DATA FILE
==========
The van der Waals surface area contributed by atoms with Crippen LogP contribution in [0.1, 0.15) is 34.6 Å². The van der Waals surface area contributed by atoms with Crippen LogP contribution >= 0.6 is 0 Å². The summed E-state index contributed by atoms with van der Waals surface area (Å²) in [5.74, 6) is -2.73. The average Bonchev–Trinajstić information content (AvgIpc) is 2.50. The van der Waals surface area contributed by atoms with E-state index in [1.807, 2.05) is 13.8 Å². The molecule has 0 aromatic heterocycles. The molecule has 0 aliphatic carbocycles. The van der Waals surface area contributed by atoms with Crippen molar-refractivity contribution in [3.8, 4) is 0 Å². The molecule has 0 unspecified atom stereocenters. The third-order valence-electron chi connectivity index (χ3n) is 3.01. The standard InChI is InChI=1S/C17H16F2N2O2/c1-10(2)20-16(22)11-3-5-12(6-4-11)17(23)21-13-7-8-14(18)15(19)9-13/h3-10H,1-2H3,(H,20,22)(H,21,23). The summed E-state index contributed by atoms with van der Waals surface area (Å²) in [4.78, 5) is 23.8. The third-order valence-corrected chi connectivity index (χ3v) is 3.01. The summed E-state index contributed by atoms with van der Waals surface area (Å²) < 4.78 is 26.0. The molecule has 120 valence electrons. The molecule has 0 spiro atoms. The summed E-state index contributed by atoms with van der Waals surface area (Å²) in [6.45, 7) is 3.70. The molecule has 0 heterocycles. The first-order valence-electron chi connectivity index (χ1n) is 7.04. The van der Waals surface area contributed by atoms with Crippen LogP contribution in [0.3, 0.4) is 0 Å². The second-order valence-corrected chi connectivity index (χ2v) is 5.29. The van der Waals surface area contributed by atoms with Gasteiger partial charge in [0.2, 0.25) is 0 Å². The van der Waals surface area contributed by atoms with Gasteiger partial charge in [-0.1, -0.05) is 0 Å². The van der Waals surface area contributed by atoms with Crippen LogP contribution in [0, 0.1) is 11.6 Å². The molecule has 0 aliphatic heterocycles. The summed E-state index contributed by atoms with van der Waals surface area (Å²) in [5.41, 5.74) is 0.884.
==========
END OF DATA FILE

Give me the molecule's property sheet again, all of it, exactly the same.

The van der Waals surface area contributed by atoms with Crippen LogP contribution in [0.1, 0.15) is 34.6 Å². The van der Waals surface area contributed by atoms with Crippen LogP contribution >= 0.6 is 0 Å². The summed E-state index contributed by atoms with van der Waals surface area (Å²) in [5.74, 6) is -2.73. The average Bonchev–Trinajstić information content (AvgIpc) is 2.50. The van der Waals surface area contributed by atoms with E-state index in [1.807, 2.05) is 13.8 Å². The molecule has 0 aromatic heterocycles. The molecule has 0 aliphatic carbocycles. The van der Waals surface area contributed by atoms with Crippen molar-refractivity contribution in [3.8, 4) is 0 Å². The molecule has 0 unspecified atom stereocenters. The third-order valence-electron chi connectivity index (χ3n) is 3.01. The standard InChI is InChI=1S/C17H16F2N2O2/c1-10(2)20-16(22)11-3-5-12(6-4-11)17(23)21-13-7-8-14(18)15(19)9-13/h3-10H,1-2H3,(H,20,22)(H,21,23). The summed E-state index contributed by atoms with van der Waals surface area (Å²) in [4.78, 5) is 23.8. The third-order valence-corrected chi connectivity index (χ3v) is 3.01. The summed E-state index contributed by atoms with van der Waals surface area (Å²) < 4.78 is 26.0. The molecule has 120 valence electrons. The molecule has 0 spiro atoms. The summed E-state index contributed by atoms with van der Waals surface area (Å²) in [6.45, 7) is 3.70. The molecule has 0 heterocycles. The first-order valence-electron chi connectivity index (χ1n) is 7.04. The van der Waals surface area contributed by atoms with Crippen LogP contribution in [0.3, 0.4) is 0 Å². The second-order valence-corrected chi connectivity index (χ2v) is 5.29. The van der Waals surface area contributed by atoms with Gasteiger partial charge in [0.2, 0.25) is 0 Å². The van der Waals surface area contributed by atoms with Gasteiger partial charge in [-0.1, -0.05) is 0 Å². The van der Waals surface area contributed by atoms with Crippen LogP contribution in [0, 0.1) is 11.6 Å². The molecule has 0 aliphatic heterocycles. The summed E-state index contributed by atoms with van der Waals surface area (Å²) in [5.41, 5.74) is 0.884.